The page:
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Finding New Ground

      Some observers see the Black Lives Matter movement as a tidal wave washing away America’s original sin, slavery, and the systemic racism it fostered for more than 400 years.

      Maybe, but as the last 75 years of the American civil rights movement has proven time and again—and often in blood—rooting out hatred requires more […]

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“Feeding You Like Family” Often Requires a Family

While Tyson Foods says it’s “feeding you like family,” we recently learned that it and the rest of America’s Big Meat members sometimes need a war-like White House declaration just to cut a fat hog.

      More striking than the order itself was its effect: it didn’t work.

      A week after President Donald J. Trump ordered […]

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We Have to Start Somewhere

      Before we take the next unsteady step into a very different future, let’s make sure it’s a step up the ladder and not a step off the plank.

      How? We can start with disciplined decision making: Use proven facts, lean on practical experience, and focus like a laser on what is safe and smart.

      […]

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Hey, Didn’t Rural America Invent ‘Social Distancing’?

There’s a brittle beauty to this year’s spring. Amid the swaying daffodils, cotton clouds, and already roaring tractors and dust-shaking planters hides a deadly virus with a special fondness for those of us in rural America.

      In fact, rural America is perfectly primed for Covid-19, according to any epidemiologist worth their student loans. The virus […]

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When It Comes to Trade, Lucky It’s an Election Year

      After the White House announced its twin trade triumphs, passage of NAFTA 2.0 and phase one of a multi-phase deal with China, readers emailed to suggest I should write a column on—to quote two—the “absolutely amazing trade deals” “only President Trump” could have done.

      Before I pass judgment on so humble a request, it […]

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Welcome to the Fight; Now Get in Line

      After 38 years in journalism, some events still cause shock. Many center on public officials holding private meetings where a “just-us-insiders” intimacy affords all a “better understanding”—read total control—of their policy initiatives.

      Sorry (not sorry), but public policy doesn’t work that way. There’s no room for secrecy when public officials spend public money to […]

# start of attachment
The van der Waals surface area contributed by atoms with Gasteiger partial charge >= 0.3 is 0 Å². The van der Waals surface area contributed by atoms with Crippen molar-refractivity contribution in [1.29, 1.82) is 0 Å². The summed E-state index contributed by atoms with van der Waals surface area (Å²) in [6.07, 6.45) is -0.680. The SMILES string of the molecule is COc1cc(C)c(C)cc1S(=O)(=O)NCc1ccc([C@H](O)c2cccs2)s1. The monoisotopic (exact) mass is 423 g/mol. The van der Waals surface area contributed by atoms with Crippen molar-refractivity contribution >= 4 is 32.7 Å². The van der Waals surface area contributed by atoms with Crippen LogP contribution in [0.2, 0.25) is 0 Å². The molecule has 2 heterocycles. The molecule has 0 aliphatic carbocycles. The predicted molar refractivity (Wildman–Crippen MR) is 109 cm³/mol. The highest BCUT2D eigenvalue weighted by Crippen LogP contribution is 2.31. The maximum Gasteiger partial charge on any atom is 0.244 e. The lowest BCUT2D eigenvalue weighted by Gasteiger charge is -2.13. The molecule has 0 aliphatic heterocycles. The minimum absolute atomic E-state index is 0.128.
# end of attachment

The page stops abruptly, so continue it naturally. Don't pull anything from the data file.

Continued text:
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We’re Not Crazy, The Times Are

      Thanksgiving was the kickoff to a month of bookkeeping, depreciation schedules, and checkbook balancing for my parents on the southern Illinois dairy farm of my youth. It culminated in an afternoon meeting, usually the week after Christmas, where my father would detail the farm’s annual performance to his three, city-dwelling partners and lay out his plans for […]

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There’s Always Kansas City

      The internal memo only confirmed what unofficial Washington had been saying for more than a year and what official Washington had been downplaying for even longer: The White House plan to move two U.S. Department of Agriculture (USDA) agencies to Kansas City will severely cripple USDA data collection, handcuff policymakers who depend on the […]

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Summer Fun with August Numbers

      Ag Twitter had a big sandbox to play in after the U.S. Department of Agriculture (USDA) clobbered the agricultural futures markets Aug. 12 with its number-filled Crop Report and World Agricultural Supply and Demand Estimates, or WASDE.

      The updated numbers—planted acreage, estimated production, and projected usage—hit the market like a hailstorm. Corn futures snapped […]

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Down the Primrose Path

The sun is shining, the sky is blue, and the yellow roses along the primrose path are dazzling distractions from what, in a matter of days, has already been a long month for farmers and ranchers.

      Worse, a long harvest and bitter winter also loom as President Donald J. Trump threatens even tougher trade sanctions […]

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